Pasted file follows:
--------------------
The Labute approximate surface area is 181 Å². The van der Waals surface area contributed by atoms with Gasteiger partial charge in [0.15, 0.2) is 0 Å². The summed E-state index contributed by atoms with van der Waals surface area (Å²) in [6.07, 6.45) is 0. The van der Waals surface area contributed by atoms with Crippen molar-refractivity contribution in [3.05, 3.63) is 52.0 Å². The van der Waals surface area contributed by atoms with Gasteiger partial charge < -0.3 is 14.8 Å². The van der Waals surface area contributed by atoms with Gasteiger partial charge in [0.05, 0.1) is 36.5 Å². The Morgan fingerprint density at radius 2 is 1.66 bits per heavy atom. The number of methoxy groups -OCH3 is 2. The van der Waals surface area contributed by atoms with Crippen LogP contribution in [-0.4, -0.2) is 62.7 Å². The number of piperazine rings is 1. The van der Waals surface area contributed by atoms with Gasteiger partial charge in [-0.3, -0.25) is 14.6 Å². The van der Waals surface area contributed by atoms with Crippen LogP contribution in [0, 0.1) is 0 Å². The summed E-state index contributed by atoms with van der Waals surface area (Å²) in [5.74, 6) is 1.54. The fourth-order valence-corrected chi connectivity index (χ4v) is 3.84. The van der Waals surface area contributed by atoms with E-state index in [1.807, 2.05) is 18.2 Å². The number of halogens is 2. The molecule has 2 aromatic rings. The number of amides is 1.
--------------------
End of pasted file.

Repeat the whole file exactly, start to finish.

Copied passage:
The Labute approximate surface area is 181 Å². The van der Waals surface area contributed by atoms with Gasteiger partial charge in [0.15, 0.2) is 0 Å². The summed E-state index contributed by atoms with van der Waals surface area (Å²) in [6.07, 6.45) is 0. The van der Waals surface area contributed by atoms with Crippen molar-refractivity contribution in [3.05, 3.63) is 52.0 Å². The van der Waals surface area contributed by atoms with Gasteiger partial charge < -0.3 is 14.8 Å². The van der Waals surface area contributed by atoms with Gasteiger partial charge in [0.05, 0.1) is 36.5 Å². The Morgan fingerprint density at radius 2 is 1.66 bits per heavy atom. The number of methoxy groups -OCH3 is 2. The van der Waals surface area contributed by atoms with Crippen LogP contribution in [-0.4, -0.2) is 62.7 Å². The number of piperazine rings is 1. The van der Waals surface area contributed by atoms with Gasteiger partial charge in [-0.3, -0.25) is 14.6 Å². The van der Waals surface area contributed by atoms with Crippen LogP contribution in [0, 0.1) is 0 Å². The summed E-state index contributed by atoms with van der Waals surface area (Å²) in [5.74, 6) is 1.54. The fourth-order valence-corrected chi connectivity index (χ4v) is 3.84. The van der Waals surface area contributed by atoms with E-state index in [1.807, 2.05) is 18.2 Å². The number of halogens is 2. The molecule has 2 aromatic rings. The number of amides is 1.